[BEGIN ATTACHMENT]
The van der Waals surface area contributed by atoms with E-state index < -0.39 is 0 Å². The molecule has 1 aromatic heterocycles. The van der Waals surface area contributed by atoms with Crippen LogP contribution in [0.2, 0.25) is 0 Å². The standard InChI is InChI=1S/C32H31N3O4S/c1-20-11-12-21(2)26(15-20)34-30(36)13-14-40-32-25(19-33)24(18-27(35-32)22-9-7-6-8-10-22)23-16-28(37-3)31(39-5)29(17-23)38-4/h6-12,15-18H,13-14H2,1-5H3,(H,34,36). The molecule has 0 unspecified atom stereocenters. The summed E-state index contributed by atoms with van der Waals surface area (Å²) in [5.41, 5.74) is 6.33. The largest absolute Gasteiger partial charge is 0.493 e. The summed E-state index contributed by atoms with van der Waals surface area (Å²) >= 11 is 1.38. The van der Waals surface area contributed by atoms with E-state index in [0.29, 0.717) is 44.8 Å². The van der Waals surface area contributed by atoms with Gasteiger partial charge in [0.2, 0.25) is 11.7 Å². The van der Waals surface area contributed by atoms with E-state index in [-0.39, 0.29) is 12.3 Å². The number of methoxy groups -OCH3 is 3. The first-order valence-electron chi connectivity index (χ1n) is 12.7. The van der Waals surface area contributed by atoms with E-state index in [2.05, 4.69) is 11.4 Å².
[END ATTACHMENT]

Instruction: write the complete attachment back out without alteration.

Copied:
The van der Waals surface area contributed by atoms with E-state index < -0.39 is 0 Å². The molecule has 1 aromatic heterocycles. The van der Waals surface area contributed by atoms with Crippen LogP contribution in [0.2, 0.25) is 0 Å². The standard InChI is InChI=1S/C32H31N3O4S/c1-20-11-12-21(2)26(15-20)34-30(36)13-14-40-32-25(19-33)24(18-27(35-32)22-9-7-6-8-10-22)23-16-28(37-3)31(39-5)29(17-23)38-4/h6-12,15-18H,13-14H2,1-5H3,(H,34,36). The molecule has 0 unspecified atom stereocenters. The summed E-state index contributed by atoms with van der Waals surface area (Å²) in [5.41, 5.74) is 6.33. The largest absolute Gasteiger partial charge is 0.493 e. The summed E-state index contributed by atoms with van der Waals surface area (Å²) >= 11 is 1.38. The van der Waals surface area contributed by atoms with E-state index in [0.29, 0.717) is 44.8 Å². The van der Waals surface area contributed by atoms with Gasteiger partial charge in [0.2, 0.25) is 11.7 Å². The van der Waals surface area contributed by atoms with E-state index in [-0.39, 0.29) is 12.3 Å². The number of methoxy groups -OCH3 is 3. The first-order valence-electron chi connectivity index (χ1n) is 12.7. The van der Waals surface area contributed by atoms with E-state index in [2.05, 4.69) is 11.4 Å².